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What foods are included in the Dairy Group?

The Dairy Group includes milk, yogurt, cheese, lactose-free milk and fortified soy milk and yogurt. It does not include foods made from milk that have little calcium and a high fat content, such as cream cheese, sour cream, cream, and butter.

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How much dairy do you need?

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Nutrients and health benefits

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Non-dairy sources of calcium

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How much food from the Dairy Group is needed daily?

About 90% of Americans do not get enough dairy, therefore most individuals would benefit by increasing intake of fat-free or low-fat dairy, whether from milk (including lactose-free milk), yogurt, and cheese, or from fortified soy milk or yogurt. The amount of dairy foods you need each day depends on your age and can vary between 1 ½ to 2 cups for toddlers, 2 ½ cups for children under 10 and 3 cups for older children through adults. Recommended daily amounts are shown in the table below.

What counts as a cup in the Dairy Group?

In general, 1 cup of milk, yogurt, or soy milk, or 1 ½ ounces of natural cheese can be considered as 1 cup from the Dairy Group. The table below lists specific amounts that count as 1 cup in the Dairy Group towards your daily recommended intake.

More About the Dairy Group

Note: Click on the top row to expand the table. If you are on a mobile device, you may need to turn your phone to see the full table.

Daily Recommendation
Children 2-3 yrs 2 cups Women 19-30 yrs 3 cups
4-8 yrs 2½ cups 31-50 yrs 3 cups
Girls 9-13 yrs 3 cups 51+ yrs 3 cups
14-18 yrs 3 cups Men 19-30 yrs 3 cups
Boys 9-13 yrs 3 cups 31-50 yrs 3 cups
14-18 yrs 3 cups 51+ yrs 3 cups

  Amount That Counts as a Cup in the Dairy Group Common Portions and Cup Equivalents
Milk 1 cup milk  
1 half-pint container milk  
½ cup evaporated milk  
Yogurt 1 cup yogurt  
(8 fluid ounces)
1 small container (6 ounces) = ¾ cup eq
1 snack size container (4 ounces) = ½ cup eq
Cheese 1 ½ ounces hard cheese (cheddar, mozzarella, Swiss, Parmesan) 1 slice of hard cheese (about 21 grams) = ½ cup eq
⅓ cup shredded cheese  
1 ounce processed cheese (American) 1 slice of processed cheese (about 28 grams) = 1 cup eq
½ cup ricotta cheese  
2 cups cottage cheese ½ cup cottage cheese = ¼ cup eq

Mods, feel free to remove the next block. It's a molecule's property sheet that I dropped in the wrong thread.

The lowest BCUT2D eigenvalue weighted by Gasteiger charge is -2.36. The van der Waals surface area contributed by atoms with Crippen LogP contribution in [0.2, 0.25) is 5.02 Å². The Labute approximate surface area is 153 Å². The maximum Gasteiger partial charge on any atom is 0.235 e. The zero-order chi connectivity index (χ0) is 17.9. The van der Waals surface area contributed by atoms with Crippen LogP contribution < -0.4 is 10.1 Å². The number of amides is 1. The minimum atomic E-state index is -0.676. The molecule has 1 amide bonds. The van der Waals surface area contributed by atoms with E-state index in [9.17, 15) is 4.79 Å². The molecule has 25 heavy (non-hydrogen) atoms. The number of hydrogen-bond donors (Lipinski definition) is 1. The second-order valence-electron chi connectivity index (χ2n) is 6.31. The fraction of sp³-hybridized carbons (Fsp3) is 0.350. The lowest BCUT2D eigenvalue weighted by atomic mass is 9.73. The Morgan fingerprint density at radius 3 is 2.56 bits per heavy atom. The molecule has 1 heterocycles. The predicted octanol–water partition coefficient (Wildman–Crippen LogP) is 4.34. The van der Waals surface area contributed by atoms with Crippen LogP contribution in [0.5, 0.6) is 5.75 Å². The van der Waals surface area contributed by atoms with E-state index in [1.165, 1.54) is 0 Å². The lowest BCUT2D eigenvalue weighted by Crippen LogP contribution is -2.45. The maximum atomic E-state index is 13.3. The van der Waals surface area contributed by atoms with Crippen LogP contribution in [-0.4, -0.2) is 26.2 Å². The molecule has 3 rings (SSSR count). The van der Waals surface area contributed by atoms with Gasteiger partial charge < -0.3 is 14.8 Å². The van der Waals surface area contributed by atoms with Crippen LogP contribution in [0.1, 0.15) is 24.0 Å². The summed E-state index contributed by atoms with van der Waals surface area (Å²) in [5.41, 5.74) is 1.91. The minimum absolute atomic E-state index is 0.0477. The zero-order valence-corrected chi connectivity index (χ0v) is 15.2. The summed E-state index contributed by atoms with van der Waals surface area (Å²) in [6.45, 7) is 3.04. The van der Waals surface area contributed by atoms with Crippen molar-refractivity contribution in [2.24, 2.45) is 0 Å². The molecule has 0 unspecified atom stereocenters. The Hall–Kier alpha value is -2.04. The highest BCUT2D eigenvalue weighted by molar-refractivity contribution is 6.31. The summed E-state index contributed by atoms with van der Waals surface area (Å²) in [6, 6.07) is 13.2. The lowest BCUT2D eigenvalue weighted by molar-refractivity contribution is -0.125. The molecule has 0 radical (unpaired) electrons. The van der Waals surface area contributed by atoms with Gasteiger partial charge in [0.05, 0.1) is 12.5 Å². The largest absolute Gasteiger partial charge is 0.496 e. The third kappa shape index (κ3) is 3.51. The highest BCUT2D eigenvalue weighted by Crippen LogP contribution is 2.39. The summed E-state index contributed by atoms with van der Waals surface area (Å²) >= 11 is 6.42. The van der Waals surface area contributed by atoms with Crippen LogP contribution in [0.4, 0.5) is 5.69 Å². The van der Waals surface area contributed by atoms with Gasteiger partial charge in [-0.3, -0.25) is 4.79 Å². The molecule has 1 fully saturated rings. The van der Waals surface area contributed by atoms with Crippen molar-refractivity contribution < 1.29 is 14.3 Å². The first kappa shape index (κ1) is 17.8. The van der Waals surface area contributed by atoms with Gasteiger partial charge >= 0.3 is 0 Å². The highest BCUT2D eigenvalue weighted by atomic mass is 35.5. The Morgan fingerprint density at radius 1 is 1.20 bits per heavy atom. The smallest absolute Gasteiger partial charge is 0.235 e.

Milk-based desserts 1 cup pudding made with milk  
1 cup frozen yogurt  
1 ½ cups ice cream 1 scoop ice cream = ⅓ cup eq
Soy milk 1 cup calcium-fortified soy milk  
1 half-pint container calcium-fortified soy milk  

Why is it important to eat/drink dairy?

Consuming dairy products provides health benefits — especially building and maintaining strong bones. Foods in the Dairy Group provide nutrients that are vital for health and maintenance of your body. These nutrients include calcium, potassium, vitamin D, and protein.


The Dairy Group provides many nutrients including calcium, phosphorus, vitamin A, vitamin D (in products fortified with vitamin D), riboflavin, vitamin B12, protein, potassium, zinc, choline, magnesium, and selenium.


Calcium is used for building bones and teeth and in maintaining bone strength as you grow older. Dairy products are the main source of calcium in American diets. 


Many people do not get enough potassium. Diets rich in potassium may help to maintain healthy blood pressure. Dairy products, especially dairy milk and yogurt, and fortified soy milk, provide potassium.


Vitamin D functions in the body to maintain proper levels of calcium and phosphorous, thereby helping to build and maintain bones. Milk and soy milk that are fortified with vitamin D are good sources of this nutrient. Other sources include some fish such as salmon, and other foods fortified with vitamin D.


Milk products that are consumed in their low-fat or fat-free forms provide very little saturated fat.

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Health Benefits

Calcium and vitamin D are important nutrients at any age. Intake of dairy products that contain these nutrients help to:

  • Improve bone health especially in children and adolescents, when bone mass is being built.
  • Promote bone health and prevent the onset of osteoporosis in adults, most of whom do not get enough of these nutrients.

For those who choose not to consume dairy products

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For individuals who choose dairy alternatives, fortified soy milk and yogurt - which have calcium, vitamin A, and vitamin D added - are included as part of the Dairy Group because their nutrition content is similar to dairy milk and yogurt.

Other products sold as “milks” but made from plants (e.g., almond, rice, coconut, oat, and hemp “milks”) may contain calcium, but they are not included as part of the Dairy Group because their nutrition content is not similar to dairy milk and fortified soy milk.

There are calcium choices for those who do not consume dairy products, though they are not part of the Dairy Group. The amount of calcium that can be absorbed from these foods varies.

  • Calcium-fortified juices, cereals, breads, and plant based milk alternatives such as rice milk, or almond milk
  • Canned fish (sardines, salmon with bones)
  • Soybeans, soy products (tofu made with calcium sulfate, soy yogurt, tempeh), and some other beans
  • Some leafy greens (collard and turnip greens, kale, bok choy)

For more information, see the Dietary Guidelines for Americans, 2020-2025: Food Sources of Calcium.

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MyPlate.gov is based on the
Dietary Guidelines for Americans, 2020-2025

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